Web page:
FLEAS, fleas, fleas! At the moment they are everywhere and we are seeing loads of itchy dogs and cats.
Whenever people bring their scratching pets to us and we utter the ‘flea’ word the reply is ‘Oh we’ve been checking and seen nothing’. Considering the majority of the flea life cycle is in the environment and not on your pet, then it’s not surprising that the culprits are never seen.
There may be only five per cent of the flea population on the animal at any one time and even the most acute vision can miss the flea as it scurries into the pet’s undercoat away from the light as you part the hair intent on your search.
Then there’s the issue of flea allergic dermatitis.
If a pet has been sensitised to flea saliva from a previous encounter then just one flea bite can cause an intense inflammatory reaction exacerbated by the animal’s constant scratching and licking.
In dogs, there is often thinning of the hair along the back extending towards the tail, with scabs and redness of the skin.
Cats, in which the condition is even more common, will over groom due to the irritation and if left untreated they will present with patchy alopecia or ulcerated dermatitis, the papillae on their tongues causing the secondary changes.
Occasionally, in cats, the signs may be just around the neck or on the face in between the eye and ear.
In an ideal world we would all diligently treat all of our pets every four to six weeks throughout the year, irrespective of season.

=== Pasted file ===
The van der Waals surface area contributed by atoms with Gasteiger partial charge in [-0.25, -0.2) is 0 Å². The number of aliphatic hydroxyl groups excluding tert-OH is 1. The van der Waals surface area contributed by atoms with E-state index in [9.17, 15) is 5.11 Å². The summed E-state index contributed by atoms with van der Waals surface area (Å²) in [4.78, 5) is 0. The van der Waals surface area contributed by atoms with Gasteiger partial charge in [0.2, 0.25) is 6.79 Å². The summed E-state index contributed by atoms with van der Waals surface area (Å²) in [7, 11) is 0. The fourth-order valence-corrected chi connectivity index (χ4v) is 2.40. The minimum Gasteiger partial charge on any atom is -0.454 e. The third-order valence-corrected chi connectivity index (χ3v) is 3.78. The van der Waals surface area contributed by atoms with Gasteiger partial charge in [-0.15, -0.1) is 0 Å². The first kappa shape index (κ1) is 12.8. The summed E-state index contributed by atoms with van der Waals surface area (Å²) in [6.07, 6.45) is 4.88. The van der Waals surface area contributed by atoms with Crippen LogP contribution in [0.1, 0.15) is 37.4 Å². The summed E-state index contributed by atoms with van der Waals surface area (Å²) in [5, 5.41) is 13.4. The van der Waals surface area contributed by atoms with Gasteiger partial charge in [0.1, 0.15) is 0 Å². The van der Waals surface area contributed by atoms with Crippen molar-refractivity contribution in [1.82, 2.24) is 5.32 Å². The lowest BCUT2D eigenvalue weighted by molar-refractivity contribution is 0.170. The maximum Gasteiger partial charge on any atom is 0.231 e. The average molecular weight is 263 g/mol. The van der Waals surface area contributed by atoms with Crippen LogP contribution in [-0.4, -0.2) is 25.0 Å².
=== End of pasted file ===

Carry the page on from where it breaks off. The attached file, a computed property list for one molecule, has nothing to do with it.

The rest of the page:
There are various reasons why this doesn’t always happen. Some people believe only cats get fleas, some describe their cats as indoor pets but actually they do go into the garden, most owners believe it to be a problem only in the summer months and some seem to think only dogs that keep dubious company get fleas!
Until a few months ago our beloved elderly lady cat Ulghi (pronounced Uffy), recently passed away, was a useful reminder for me to treat our own pets for fleas as she did have flea allergy and if we slipped up she would start undressing herself!
Since her loss, my husband has taken her place as my flea monitor, being very vocal if they so much as dare bite his ankles!
There are more reliable reminders to treat your pet than these as most flea products now come with stickers for your calendar.
Flea products come in a variety of forms, spot ons, sprays, a collar, injections and tablets.
Most products combine an adulticide with an insect growth regulator in order to kill as many of the life stages as possible.
With regular use of these pet products you may not have to treat the environment per se as contamination will be low, but if you see actual fleas on your pet then the environmental product must be used to prevent reinfestation of the animal as the eggs laid by those fleas fall off into the pet’s bed or your carpet, hatch and produce the next generation.
If the environmental population of fleas is ignored the situation can deteriorate to the point of requiring the services of a professional pest controller.
A word about the seasonality of flea problems. In our practice we have seen ‘flea epidemics’ every September and October for the last few years.
Owners are more diligent with flea treatments in the summer months but then ease off into autumn, believing the colder weather will kill them off, forgetting that they have just put the central heating on and produced a lovely environment for a bit of flea reproduction!
So if your vet mentions fleas as a possible cause of your pet’s skin problems, don’t be offended, the treatment is a lot cheaper than having a lot of diagnostic tests and potentially unnecessary treatment for a skin problem that later turns out to be due to a flea!
JANE BARWICK-NESBIT, Director and Senior Vet